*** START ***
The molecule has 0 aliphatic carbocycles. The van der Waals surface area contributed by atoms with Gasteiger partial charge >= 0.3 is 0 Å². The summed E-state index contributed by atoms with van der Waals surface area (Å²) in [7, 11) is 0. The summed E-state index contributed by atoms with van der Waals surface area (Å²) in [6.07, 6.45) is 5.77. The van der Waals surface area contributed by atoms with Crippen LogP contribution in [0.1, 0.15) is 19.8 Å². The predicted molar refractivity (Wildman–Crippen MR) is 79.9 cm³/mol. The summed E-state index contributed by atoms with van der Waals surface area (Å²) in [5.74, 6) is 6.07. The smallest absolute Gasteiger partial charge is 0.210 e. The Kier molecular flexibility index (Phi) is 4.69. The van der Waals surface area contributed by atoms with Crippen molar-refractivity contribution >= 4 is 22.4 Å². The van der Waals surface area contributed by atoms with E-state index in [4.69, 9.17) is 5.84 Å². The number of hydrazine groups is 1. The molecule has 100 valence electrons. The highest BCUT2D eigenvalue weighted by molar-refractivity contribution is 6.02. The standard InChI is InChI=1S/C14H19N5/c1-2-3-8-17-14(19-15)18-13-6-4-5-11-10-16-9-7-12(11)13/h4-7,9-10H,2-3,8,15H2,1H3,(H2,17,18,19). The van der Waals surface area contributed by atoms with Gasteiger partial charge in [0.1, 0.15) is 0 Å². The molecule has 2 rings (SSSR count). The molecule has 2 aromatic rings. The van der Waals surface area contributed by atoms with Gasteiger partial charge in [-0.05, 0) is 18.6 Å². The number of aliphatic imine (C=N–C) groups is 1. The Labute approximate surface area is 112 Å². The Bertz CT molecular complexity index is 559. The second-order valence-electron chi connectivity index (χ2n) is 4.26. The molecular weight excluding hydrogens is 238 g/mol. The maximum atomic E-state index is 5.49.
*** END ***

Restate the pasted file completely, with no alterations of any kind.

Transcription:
The molecule has 0 aliphatic carbocycles. The van der Waals surface area contributed by atoms with Gasteiger partial charge >= 0.3 is 0 Å². The summed E-state index contributed by atoms with van der Waals surface area (Å²) in [7, 11) is 0. The summed E-state index contributed by atoms with van der Waals surface area (Å²) in [6.07, 6.45) is 5.77. The van der Waals surface area contributed by atoms with Crippen LogP contribution in [0.1, 0.15) is 19.8 Å². The predicted molar refractivity (Wildman–Crippen MR) is 79.9 cm³/mol. The summed E-state index contributed by atoms with van der Waals surface area (Å²) in [5.74, 6) is 6.07. The smallest absolute Gasteiger partial charge is 0.210 e. The Kier molecular flexibility index (Phi) is 4.69. The van der Waals surface area contributed by atoms with Crippen molar-refractivity contribution >= 4 is 22.4 Å². The van der Waals surface area contributed by atoms with E-state index in [4.69, 9.17) is 5.84 Å². The number of hydrazine groups is 1. The molecule has 100 valence electrons. The highest BCUT2D eigenvalue weighted by molar-refractivity contribution is 6.02. The standard InChI is InChI=1S/C14H19N5/c1-2-3-8-17-14(19-15)18-13-6-4-5-11-10-16-9-7-12(11)13/h4-7,9-10H,2-3,8,15H2,1H3,(H2,17,18,19). The van der Waals surface area contributed by atoms with Gasteiger partial charge in [0.1, 0.15) is 0 Å². The molecule has 2 rings (SSSR count). The molecule has 2 aromatic rings. The van der Waals surface area contributed by atoms with Gasteiger partial charge in [-0.05, 0) is 18.6 Å². The number of aliphatic imine (C=N–C) groups is 1. The Labute approximate surface area is 112 Å². The Bertz CT molecular complexity index is 559. The second-order valence-electron chi connectivity index (χ2n) is 4.26. The molecular weight excluding hydrogens is 238 g/mol. The maximum atomic E-state index is 5.49.